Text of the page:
Theater Reviews : 'Yentl' Has Good Points but Can't Disguise Its Flaws


Cross-dressing in theater is an old convention, from the Greeks through Shakespeare to "M. Butterfly," all to the purpose of setting up romantic situations that are unlikely yet make a point.

Most of the time the gimmick is used to illustrate how women are, in the final analysis, the equal of their male counterparts. Isaac Bashevis Singer's "Yentl" is an interesting example of the genre.

The production of the piece at the Ensemble Theatre--this stage version is credited to Leah Napolin and Singer--makes it apparent that it is not really a play but more a cinematic script, with short scenes in many locales.

The biggest problem with this type of script is apparent under Victor F. Mena II's direction, with its interminable blackouts between scenes for set changes. Even the simplest change seems to take forever.

The second problem is that the style never allows a scene to develop fully. To the production's advantage, Mena keeps the interior action of the brief scenes lively and rhythmically interesting.

Mena also has been fortunate in his casting of the three central figures. Yentl, the Jewish girl whose intelligence and will lead her to live as a man in order to further her education, against all Orthodox Jewish tradition, is played by Darlena Roberts, whose simplicity and honesty in the role make her very believable and sympathetic. Roberts has a forthright but subtle strength that makes the role work no matter how she's dressed.


Hilary Hesse, as Hadass, the pretty young woman who falls in love with the eager scholar Yentl and finally becomes his bride, is attractive and warm, with a delicious sense of giddiness that helps excuse her acceptance of Yentl's marriage-bed ruse.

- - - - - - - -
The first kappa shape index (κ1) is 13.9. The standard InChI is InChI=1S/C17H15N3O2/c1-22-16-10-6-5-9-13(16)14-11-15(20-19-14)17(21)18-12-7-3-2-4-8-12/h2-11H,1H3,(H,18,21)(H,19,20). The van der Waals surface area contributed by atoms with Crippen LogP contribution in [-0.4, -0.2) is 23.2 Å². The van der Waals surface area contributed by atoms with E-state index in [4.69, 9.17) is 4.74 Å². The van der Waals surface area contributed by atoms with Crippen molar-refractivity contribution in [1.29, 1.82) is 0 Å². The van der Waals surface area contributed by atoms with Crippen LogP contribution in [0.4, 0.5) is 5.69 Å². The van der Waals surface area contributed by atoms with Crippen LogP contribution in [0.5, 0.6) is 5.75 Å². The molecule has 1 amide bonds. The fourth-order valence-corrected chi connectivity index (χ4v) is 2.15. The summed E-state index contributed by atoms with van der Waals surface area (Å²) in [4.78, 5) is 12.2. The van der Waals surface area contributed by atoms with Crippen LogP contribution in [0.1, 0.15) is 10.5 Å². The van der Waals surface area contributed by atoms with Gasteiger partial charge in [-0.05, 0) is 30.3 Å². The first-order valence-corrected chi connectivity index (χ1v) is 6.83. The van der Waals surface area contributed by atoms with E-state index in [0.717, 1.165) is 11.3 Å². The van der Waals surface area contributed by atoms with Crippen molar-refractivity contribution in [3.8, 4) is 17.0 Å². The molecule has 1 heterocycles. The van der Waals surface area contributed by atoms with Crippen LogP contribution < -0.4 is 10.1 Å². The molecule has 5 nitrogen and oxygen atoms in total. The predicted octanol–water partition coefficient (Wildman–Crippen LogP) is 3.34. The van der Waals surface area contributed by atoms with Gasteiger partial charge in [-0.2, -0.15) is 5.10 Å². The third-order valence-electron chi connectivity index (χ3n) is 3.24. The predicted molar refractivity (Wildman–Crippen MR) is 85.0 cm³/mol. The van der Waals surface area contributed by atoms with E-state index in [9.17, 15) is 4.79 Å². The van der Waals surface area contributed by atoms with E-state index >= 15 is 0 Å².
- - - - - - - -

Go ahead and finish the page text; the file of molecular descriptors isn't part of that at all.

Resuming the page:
As Avigdor, Yentl's best friend who really loves Hadass, finally helps Yentl to escape the trap she's made for herself and eventually wins Hadass, Christopher Wright has the perfect youthful elan and a sense of slowly growing wisdom that fits perfectly.

Members of the supporting cast are very uneven in their ability to help keep it all together. The most obvious example is Holly Jeanne's wild overacting--first as a marriage broker and later as Avigdor's shrewish first wife--particularly the way she twists her mouth into various emotional caricatures, and her screeching at dramatic moments. That and other excesses in some of the supporting company should have been discouraged by the director.

* "Yentl," Ensemble Theatre, 844 E. Lincoln Blvd., Suite E, Orange. 8 p.m. Thursdays through Saturdays. Ends June 24. $12-$15. (714) 998-2670. Running time: 2 hours, 10 minutes.


Darlena Roberts: Yentl

Christopher Wright: Avigdor

Hilary Hesse: Hadass

Holly Jeanne: Rivka/Pesha

An Eastern Boys Company production of the Leah Napolin-Isaac Bashevis Singer dramatic comedy, produced by R.A. Blankenship Jr. Direction and sound design: Victor F. Mena II. Scenic/lighting design: Mena, Blankenship. Costume design: Larry Watts, Tom Phillips. Stage manager: Jim Mongell.

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